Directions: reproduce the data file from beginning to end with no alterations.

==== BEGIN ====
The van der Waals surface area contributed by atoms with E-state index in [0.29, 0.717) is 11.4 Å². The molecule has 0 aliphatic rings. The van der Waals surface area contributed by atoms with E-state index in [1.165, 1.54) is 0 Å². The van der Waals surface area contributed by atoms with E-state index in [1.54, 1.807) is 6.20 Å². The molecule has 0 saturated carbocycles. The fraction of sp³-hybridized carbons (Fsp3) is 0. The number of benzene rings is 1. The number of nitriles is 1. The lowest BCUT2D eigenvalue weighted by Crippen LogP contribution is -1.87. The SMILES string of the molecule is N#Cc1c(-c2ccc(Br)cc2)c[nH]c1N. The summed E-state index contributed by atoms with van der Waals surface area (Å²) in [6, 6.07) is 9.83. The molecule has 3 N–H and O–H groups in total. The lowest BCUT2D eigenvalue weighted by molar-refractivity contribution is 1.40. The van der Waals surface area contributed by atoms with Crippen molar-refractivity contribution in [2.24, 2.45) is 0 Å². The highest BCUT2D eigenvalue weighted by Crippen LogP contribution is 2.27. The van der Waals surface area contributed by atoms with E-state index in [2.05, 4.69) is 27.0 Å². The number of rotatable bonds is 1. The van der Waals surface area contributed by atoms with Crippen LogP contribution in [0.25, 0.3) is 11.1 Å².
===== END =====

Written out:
The van der Waals surface area contributed by atoms with E-state index in [0.29, 0.717) is 11.4 Å². The molecule has 0 aliphatic rings. The van der Waals surface area contributed by atoms with E-state index in [1.165, 1.54) is 0 Å². The van der Waals surface area contributed by atoms with E-state index in [1.54, 1.807) is 6.20 Å². The molecule has 0 saturated carbocycles. The fraction of sp³-hybridized carbons (Fsp3) is 0. The number of benzene rings is 1. The number of nitriles is 1. The lowest BCUT2D eigenvalue weighted by Crippen LogP contribution is -1.87. The SMILES string of the molecule is N#Cc1c(-c2ccc(Br)cc2)c[nH]c1N. The summed E-state index contributed by atoms with van der Waals surface area (Å²) in [6, 6.07) is 9.83. The molecule has 3 N–H and O–H groups in total. The lowest BCUT2D eigenvalue weighted by molar-refractivity contribution is 1.40. The van der Waals surface area contributed by atoms with Crippen molar-refractivity contribution in [2.24, 2.45) is 0 Å². The highest BCUT2D eigenvalue weighted by Crippen LogP contribution is 2.27. The van der Waals surface area contributed by atoms with E-state index in [2.05, 4.69) is 27.0 Å². The number of rotatable bonds is 1. The van der Waals surface area contributed by atoms with Crippen LogP contribution in [0.25, 0.3) is 11.1 Å².